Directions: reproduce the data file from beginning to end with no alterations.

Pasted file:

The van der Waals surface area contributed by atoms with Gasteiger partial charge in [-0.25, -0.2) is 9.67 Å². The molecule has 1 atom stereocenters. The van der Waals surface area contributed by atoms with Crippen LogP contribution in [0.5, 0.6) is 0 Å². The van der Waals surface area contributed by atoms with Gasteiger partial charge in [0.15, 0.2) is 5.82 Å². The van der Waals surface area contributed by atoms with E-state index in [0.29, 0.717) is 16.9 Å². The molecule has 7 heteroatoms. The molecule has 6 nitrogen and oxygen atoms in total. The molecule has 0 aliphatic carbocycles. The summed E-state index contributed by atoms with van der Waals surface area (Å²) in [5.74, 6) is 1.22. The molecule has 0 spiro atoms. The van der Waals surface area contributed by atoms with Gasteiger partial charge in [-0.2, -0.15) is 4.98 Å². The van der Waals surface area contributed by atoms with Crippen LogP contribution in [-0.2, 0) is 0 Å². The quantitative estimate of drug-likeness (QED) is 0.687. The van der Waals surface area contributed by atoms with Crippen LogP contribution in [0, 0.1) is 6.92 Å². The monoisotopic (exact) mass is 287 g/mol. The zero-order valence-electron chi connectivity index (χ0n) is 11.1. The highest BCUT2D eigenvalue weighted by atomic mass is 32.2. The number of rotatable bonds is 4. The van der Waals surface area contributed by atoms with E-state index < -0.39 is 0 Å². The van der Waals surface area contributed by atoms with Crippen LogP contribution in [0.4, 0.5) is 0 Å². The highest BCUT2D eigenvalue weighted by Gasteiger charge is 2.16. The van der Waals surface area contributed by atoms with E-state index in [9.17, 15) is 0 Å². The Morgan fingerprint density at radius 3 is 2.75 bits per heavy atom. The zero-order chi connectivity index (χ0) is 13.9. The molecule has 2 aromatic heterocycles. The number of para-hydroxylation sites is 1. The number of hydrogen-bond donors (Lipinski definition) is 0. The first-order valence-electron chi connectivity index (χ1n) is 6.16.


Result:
The van der Waals surface area contributed by atoms with Gasteiger partial charge in [-0.25, -0.2) is 9.67 Å². The molecule has 1 atom stereocenters. The van der Waals surface area contributed by atoms with Crippen LogP contribution in [0.5, 0.6) is 0 Å². The van der Waals surface area contributed by atoms with Gasteiger partial charge in [0.15, 0.2) is 5.82 Å². The van der Waals surface area contributed by atoms with E-state index in [0.29, 0.717) is 16.9 Å². The molecule has 7 heteroatoms. The molecule has 6 nitrogen and oxygen atoms in total. The molecule has 0 aliphatic carbocycles. The summed E-state index contributed by atoms with van der Waals surface area (Å²) in [5.74, 6) is 1.22. The molecule has 0 spiro atoms. The van der Waals surface area contributed by atoms with Gasteiger partial charge in [-0.2, -0.15) is 4.98 Å². The van der Waals surface area contributed by atoms with Crippen LogP contribution in [-0.2, 0) is 0 Å². The quantitative estimate of drug-likeness (QED) is 0.687. The van der Waals surface area contributed by atoms with Crippen LogP contribution in [0, 0.1) is 6.92 Å². The monoisotopic (exact) mass is 287 g/mol. The zero-order valence-electron chi connectivity index (χ0n) is 11.1. The highest BCUT2D eigenvalue weighted by atomic mass is 32.2. The number of rotatable bonds is 4. The van der Waals surface area contributed by atoms with E-state index < -0.39 is 0 Å². The van der Waals surface area contributed by atoms with Crippen LogP contribution in [0.4, 0.5) is 0 Å². The highest BCUT2D eigenvalue weighted by Gasteiger charge is 2.16. The van der Waals surface area contributed by atoms with E-state index in [9.17, 15) is 0 Å². The Morgan fingerprint density at radius 3 is 2.75 bits per heavy atom. The zero-order chi connectivity index (χ0) is 13.9. The molecule has 2 aromatic heterocycles. The number of para-hydroxylation sites is 1. The number of hydrogen-bond donors (Lipinski definition) is 0. The first-order valence-electron chi connectivity index (χ1n) is 6.16.